Bringing course to ‘fore’ front;Neches Pine work nearing completion


Improvements to Diboll’s Neches Pines Golf Course are nearing completion as city and course officials attempt to make it more attractive to golfers from all over this part of the state. Some of the projects include an irrigation system, new cart paths and bridges, new grass and sod on the fairways, and work on the sand traps.

The irrigation system was the highest priority and the biggest expense, said Course Manager/Pro Jimmy Mettlen. The part of the course that is now Holes 10 through 18 was built in 1968, while current Holes 1 through 9 were added in 1991. The irrigation systems installed when each part was built were still in use and not able to meet the need.

“Usually a system will last 25 to 30 years,” Mettlen said. “We have been having problems, particularly with the older system because it is about 45 years old. And with the drought that we have experienced, we just couldn’t keep everything going adequately.”

Because of “streamlined” budgets over the last few years, course supervisors were put in a situation of just maintaining, but not improving. For instance, Mettlen explained they were watering the greens and the tee boxes, but not the fairways. They were doing what they could to just keep the grass alive, he said.

“We applied for a Temple Foundation grant to do the upgrades,” Mettlen said. “Some of their people came to look at the course, and they agreed that they wanted to do what they could to make it attractive. With the infusion of those funds, we’ve been able to make some positive changes.”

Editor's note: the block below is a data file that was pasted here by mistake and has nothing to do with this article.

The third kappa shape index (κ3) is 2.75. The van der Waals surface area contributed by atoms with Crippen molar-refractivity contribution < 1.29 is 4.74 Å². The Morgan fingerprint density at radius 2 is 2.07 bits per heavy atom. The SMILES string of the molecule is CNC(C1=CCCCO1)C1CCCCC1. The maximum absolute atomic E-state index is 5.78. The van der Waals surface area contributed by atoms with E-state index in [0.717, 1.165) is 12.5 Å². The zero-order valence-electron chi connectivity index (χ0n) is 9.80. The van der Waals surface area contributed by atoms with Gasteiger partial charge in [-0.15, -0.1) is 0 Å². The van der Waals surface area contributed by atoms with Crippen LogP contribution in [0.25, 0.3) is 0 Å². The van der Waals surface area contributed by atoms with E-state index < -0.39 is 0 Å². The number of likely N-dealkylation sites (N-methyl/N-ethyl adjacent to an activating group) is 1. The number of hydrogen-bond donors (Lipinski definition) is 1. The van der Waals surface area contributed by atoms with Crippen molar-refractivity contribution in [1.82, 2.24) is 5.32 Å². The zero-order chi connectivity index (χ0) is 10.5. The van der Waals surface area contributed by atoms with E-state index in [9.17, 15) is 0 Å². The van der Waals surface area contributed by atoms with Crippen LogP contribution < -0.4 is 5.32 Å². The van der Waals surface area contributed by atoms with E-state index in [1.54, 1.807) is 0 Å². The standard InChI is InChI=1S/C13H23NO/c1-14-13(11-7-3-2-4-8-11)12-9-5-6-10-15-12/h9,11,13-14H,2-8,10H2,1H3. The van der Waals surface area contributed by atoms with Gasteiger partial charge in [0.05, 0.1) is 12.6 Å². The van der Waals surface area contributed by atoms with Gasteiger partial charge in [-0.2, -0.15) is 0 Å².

Even though the irrigation issue was important, more than just water was needed to completely upgrade the course. The bridges for the cart paths were about 23 years old and had to be refurbished. A significant portion of the cart paths themselves needed repaving; new grass and sod were needed in the fairways; and the sand traps needed reworking.

Of these projects, the bridge work has been completed; the cart paths are about 75 percent complete; about one-third of the grass and sod is done; and the sand traps should be finished within a couple of weeks, depending on weather, Mettlen said. The work on the irrigation system took about six months.

“It’s tough to do all this and still stay open, but we’ve done it,” Mettlen said. “We’ve also hired two additional employees for a total of five. And one of the most significant additions is Clayton Cree, who is now the golf course superintendent.”

Mettlen also said that when all the projects are done, he plans to offer some discount packages and other promotions to attract new members. He acknowledged there is a need for more advertising, especially signage, but he emphasized that the most effective form of publicity is word-of-mouth.

“We want people to have a good experience, to tell others about it, and to come back,” Mettlen said. “We know that we have a big responsibility to the city, the foundation, and the citizens. There are people who live here simply because of the proximity of the golf course, and we want to be a big part of attracting others. To do that, we must have a top-notch facility.”

The Diboll Business Association will spotlight the golf course for its “Pack the House” event Oct. 29 to give everyone an opportunity to see what it has to offer.